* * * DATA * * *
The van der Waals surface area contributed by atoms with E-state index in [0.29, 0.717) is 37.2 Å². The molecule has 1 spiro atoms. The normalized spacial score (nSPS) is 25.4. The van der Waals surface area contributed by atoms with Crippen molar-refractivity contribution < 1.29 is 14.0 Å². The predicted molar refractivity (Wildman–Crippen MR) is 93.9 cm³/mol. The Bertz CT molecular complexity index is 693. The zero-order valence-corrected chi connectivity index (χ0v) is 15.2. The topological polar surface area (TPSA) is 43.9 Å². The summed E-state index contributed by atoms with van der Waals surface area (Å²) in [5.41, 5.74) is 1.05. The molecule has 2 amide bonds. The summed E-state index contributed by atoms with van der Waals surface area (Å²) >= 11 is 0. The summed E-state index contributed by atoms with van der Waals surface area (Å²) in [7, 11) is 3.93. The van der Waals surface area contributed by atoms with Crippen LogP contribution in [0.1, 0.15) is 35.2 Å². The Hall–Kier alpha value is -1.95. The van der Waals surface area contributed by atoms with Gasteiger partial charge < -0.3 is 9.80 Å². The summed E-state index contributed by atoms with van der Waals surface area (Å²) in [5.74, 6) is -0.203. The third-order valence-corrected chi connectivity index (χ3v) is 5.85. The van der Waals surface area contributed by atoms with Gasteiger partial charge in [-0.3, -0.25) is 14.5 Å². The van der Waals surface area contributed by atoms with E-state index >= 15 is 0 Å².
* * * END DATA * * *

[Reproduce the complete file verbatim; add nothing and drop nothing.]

The van der Waals surface area contributed by atoms with E-state index in [0.29, 0.717) is 37.2 Å². The molecule has 1 spiro atoms. The normalized spacial score (nSPS) is 25.4. The van der Waals surface area contributed by atoms with Crippen molar-refractivity contribution < 1.29 is 14.0 Å². The predicted molar refractivity (Wildman–Crippen MR) is 93.9 cm³/mol. The Bertz CT molecular complexity index is 693. The zero-order valence-corrected chi connectivity index (χ0v) is 15.2. The topological polar surface area (TPSA) is 43.9 Å². The summed E-state index contributed by atoms with van der Waals surface area (Å²) in [5.41, 5.74) is 1.05. The molecule has 2 amide bonds. The summed E-state index contributed by atoms with van der Waals surface area (Å²) >= 11 is 0. The summed E-state index contributed by atoms with van der Waals surface area (Å²) in [7, 11) is 3.93. The van der Waals surface area contributed by atoms with Crippen LogP contribution in [0.1, 0.15) is 35.2 Å². The Hall–Kier alpha value is -1.95. The van der Waals surface area contributed by atoms with Gasteiger partial charge < -0.3 is 9.80 Å². The summed E-state index contributed by atoms with van der Waals surface area (Å²) in [5.74, 6) is -0.203. The third-order valence-corrected chi connectivity index (χ3v) is 5.85. The van der Waals surface area contributed by atoms with Gasteiger partial charge in [-0.3, -0.25) is 14.5 Å². The van der Waals surface area contributed by atoms with E-state index >= 15 is 0 Å².